Best-practice partners use a core set of competencies or behaviors to establish a standard of comparison for assessment. Most organizations use a subset of leadership competencies that are aligned with the core set. These competencies are a basis for performance management, and four out of the five partners use competencies to identify high-potential candidates. Furthermore, partners use fewer competencies than sponsors on the basis that simplicity and focus are stronger advantages than comprehensive efforts. Dow has moved from having different competencies for each global business to a common set of seven used throughout the corporation. The use of technology in succession management varies widely among partners. Yet, Web-based systems seem to offer great potential for worldwide access and large-scale integration of data. Dell has moved from more extensive, global software applications to a much simpler MS Excel workbook to organize data. Sonoco moved to integrate four commercial applications—PeopleSoft, HRCharter, Lotus Notes, and ExecuTRACK—into a seamless system that can be accessed globally and updated daily.

Best-practice partners employ a wide range of developmental activities to engage leaders and extend their capabilities. Job assignments are the most significant developmental activity, and most partners dedicate considerable time to creating stretch developmental opportunities consistent with the organization’s needs as well as with the needs of the individual. Dow Chemical, for instance, offers mentoring, coaching, active learning, and university-based programs. Dow’s internal research indicates that graduates of its internal executive education program showed improvements in strategic thinking, external focus, customer orientation, and global view. Dow also offers an extensive array of training courses online. All best-practice partners use some variety of a nine-box matrix for classifying the performance of their managers. In most instances, this matrix (popularized by General Electric) assesses individuals on the basis of their performance and perceived potential. The major metric by which succession systems are evaluated is the percentage of openings filled from within the firm. Sonoco finds that its nine-box matrix is 80 percent to 90 percent accurate in identifying candidates for key positions.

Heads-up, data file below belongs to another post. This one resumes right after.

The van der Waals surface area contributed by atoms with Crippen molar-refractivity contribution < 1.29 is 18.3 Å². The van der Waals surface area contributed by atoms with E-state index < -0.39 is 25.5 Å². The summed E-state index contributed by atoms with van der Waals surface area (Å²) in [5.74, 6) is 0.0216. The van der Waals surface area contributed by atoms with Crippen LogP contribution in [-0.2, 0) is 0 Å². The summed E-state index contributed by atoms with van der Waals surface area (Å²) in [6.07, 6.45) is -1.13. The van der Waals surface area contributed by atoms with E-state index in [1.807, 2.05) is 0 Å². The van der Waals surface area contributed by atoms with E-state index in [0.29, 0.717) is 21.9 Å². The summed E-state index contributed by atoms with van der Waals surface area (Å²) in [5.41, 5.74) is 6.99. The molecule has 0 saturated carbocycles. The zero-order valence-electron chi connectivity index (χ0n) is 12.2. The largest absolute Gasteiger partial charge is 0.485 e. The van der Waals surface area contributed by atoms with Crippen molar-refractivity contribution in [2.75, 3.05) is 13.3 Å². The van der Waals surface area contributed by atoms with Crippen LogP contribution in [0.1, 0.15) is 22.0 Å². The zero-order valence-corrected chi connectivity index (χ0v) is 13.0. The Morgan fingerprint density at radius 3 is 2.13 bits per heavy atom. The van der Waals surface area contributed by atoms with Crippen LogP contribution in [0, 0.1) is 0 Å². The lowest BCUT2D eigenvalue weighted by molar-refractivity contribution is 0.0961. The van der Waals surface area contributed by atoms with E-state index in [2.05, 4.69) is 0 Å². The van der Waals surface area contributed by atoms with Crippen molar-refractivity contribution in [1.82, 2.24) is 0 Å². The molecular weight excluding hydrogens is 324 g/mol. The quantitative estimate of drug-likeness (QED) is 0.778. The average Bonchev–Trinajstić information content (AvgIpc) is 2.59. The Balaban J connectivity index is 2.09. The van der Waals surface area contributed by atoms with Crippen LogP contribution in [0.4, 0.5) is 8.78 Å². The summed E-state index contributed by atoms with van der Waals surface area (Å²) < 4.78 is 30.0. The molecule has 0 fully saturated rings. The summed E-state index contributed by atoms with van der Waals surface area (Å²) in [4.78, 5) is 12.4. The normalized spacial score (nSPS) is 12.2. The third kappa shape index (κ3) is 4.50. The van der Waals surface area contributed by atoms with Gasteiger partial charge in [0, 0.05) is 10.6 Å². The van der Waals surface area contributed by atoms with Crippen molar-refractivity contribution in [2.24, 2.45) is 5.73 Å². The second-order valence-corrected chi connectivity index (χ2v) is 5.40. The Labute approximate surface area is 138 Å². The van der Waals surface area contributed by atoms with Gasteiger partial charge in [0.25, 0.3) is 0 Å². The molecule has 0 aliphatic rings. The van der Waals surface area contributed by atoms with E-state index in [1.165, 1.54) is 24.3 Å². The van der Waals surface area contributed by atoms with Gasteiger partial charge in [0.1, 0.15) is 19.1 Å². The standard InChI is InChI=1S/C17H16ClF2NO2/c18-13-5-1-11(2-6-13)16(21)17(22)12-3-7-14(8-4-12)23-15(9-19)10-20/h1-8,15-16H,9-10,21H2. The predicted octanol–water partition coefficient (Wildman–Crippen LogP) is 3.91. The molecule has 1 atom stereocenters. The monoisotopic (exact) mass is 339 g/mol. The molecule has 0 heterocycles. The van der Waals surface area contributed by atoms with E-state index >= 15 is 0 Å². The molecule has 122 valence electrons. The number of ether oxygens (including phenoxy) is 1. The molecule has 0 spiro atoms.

At Dow, the hit rate of the succession plan is the key measure. If the person selected for an open position was on the list of potential successors, the system is believed to be working. The current hit rate of 75 percent to 80 percent shows considerable improvement from the past and is viewed as a reasonable target. Other key metrics include diversity and cross-functional assignments. Lilly has a measurement system that ensures its senior management cadre includes diversity in gender, ethnicity, and geographic origin. Finally, a unified approach to succession management is important to maintain consistency across business units and geographic areas and maintain objectivity in succession management. All best-practice organizations in this study advised to keep the process simple.


Drawing upon input from the subject matter expert team of Dr. Robert Fulmer,
Dr. Jay Conger, and James Kouzes and secondary research literature, the APQC study team identified four scope areas for research. The following areas guided the design of the data collection instruments and were critical in guiding the progress of the study:

1. deploying a succession management process,
2. identifying the talent pool,
3. engaging future leaders, and
4. monitoring and assessing the program.